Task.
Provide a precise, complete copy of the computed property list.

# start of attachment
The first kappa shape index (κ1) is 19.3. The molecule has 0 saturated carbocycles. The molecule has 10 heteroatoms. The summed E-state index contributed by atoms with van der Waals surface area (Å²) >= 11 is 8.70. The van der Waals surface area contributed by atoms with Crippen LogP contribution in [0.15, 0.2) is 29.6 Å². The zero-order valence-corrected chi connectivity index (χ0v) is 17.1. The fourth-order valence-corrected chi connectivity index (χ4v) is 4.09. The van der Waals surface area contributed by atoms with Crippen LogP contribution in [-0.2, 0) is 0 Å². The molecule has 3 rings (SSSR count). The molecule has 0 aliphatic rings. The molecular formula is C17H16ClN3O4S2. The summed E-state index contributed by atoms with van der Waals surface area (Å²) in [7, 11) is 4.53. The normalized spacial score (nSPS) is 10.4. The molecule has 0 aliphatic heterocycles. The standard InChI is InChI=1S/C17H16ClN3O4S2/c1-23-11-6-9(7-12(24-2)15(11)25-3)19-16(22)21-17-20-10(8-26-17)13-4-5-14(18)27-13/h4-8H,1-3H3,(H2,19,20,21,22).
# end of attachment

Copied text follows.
The first kappa shape index (κ1) is 19.3. The molecule has 0 saturated carbocycles. The molecule has 10 heteroatoms. The summed E-state index contributed by atoms with van der Waals surface area (Å²) >= 11 is 8.70. The van der Waals surface area contributed by atoms with Crippen LogP contribution in [0.15, 0.2) is 29.6 Å². The zero-order valence-corrected chi connectivity index (χ0v) is 17.1. The fourth-order valence-corrected chi connectivity index (χ4v) is 4.09. The van der Waals surface area contributed by atoms with Crippen LogP contribution in [-0.2, 0) is 0 Å². The molecule has 3 rings (SSSR count). The molecule has 0 aliphatic rings. The molecular formula is C17H16ClN3O4S2. The summed E-state index contributed by atoms with van der Waals surface area (Å²) in [7, 11) is 4.53. The normalized spacial score (nSPS) is 10.4. The molecule has 0 aliphatic heterocycles. The standard InChI is InChI=1S/C17H16ClN3O4S2/c1-23-11-6-9(7-12(24-2)15(11)25-3)19-16(22)21-17-20-10(8-26-17)13-4-5-14(18)27-13/h4-8H,1-3H3,(H2,19,20,21,22).